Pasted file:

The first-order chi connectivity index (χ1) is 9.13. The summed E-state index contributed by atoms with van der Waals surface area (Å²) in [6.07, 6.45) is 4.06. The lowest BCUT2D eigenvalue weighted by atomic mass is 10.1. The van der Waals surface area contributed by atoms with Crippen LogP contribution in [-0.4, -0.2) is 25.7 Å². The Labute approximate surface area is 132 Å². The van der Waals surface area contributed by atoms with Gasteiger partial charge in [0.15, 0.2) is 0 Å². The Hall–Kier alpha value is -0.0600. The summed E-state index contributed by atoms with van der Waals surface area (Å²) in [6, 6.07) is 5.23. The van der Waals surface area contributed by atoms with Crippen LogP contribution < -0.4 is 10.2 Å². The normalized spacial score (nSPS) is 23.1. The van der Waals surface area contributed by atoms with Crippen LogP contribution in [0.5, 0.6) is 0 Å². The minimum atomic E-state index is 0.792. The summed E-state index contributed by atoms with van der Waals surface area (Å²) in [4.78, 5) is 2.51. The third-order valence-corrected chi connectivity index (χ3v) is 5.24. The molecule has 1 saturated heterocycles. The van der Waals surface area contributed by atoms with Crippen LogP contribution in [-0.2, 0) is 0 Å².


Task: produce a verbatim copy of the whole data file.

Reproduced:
The first-order chi connectivity index (χ1) is 9.13. The summed E-state index contributed by atoms with van der Waals surface area (Å²) in [6.07, 6.45) is 4.06. The lowest BCUT2D eigenvalue weighted by atomic mass is 10.1. The van der Waals surface area contributed by atoms with Crippen LogP contribution in [-0.4, -0.2) is 25.7 Å². The Labute approximate surface area is 132 Å². The van der Waals surface area contributed by atoms with Gasteiger partial charge in [0.15, 0.2) is 0 Å². The Hall–Kier alpha value is -0.0600. The summed E-state index contributed by atoms with van der Waals surface area (Å²) in [6, 6.07) is 5.23. The van der Waals surface area contributed by atoms with Crippen LogP contribution < -0.4 is 10.2 Å². The normalized spacial score (nSPS) is 23.1. The van der Waals surface area contributed by atoms with Crippen LogP contribution in [0.5, 0.6) is 0 Å². The minimum atomic E-state index is 0.792. The summed E-state index contributed by atoms with van der Waals surface area (Å²) in [4.78, 5) is 2.51. The third-order valence-corrected chi connectivity index (χ3v) is 5.24. The molecule has 1 saturated heterocycles. The van der Waals surface area contributed by atoms with Crippen LogP contribution in [-0.2, 0) is 0 Å².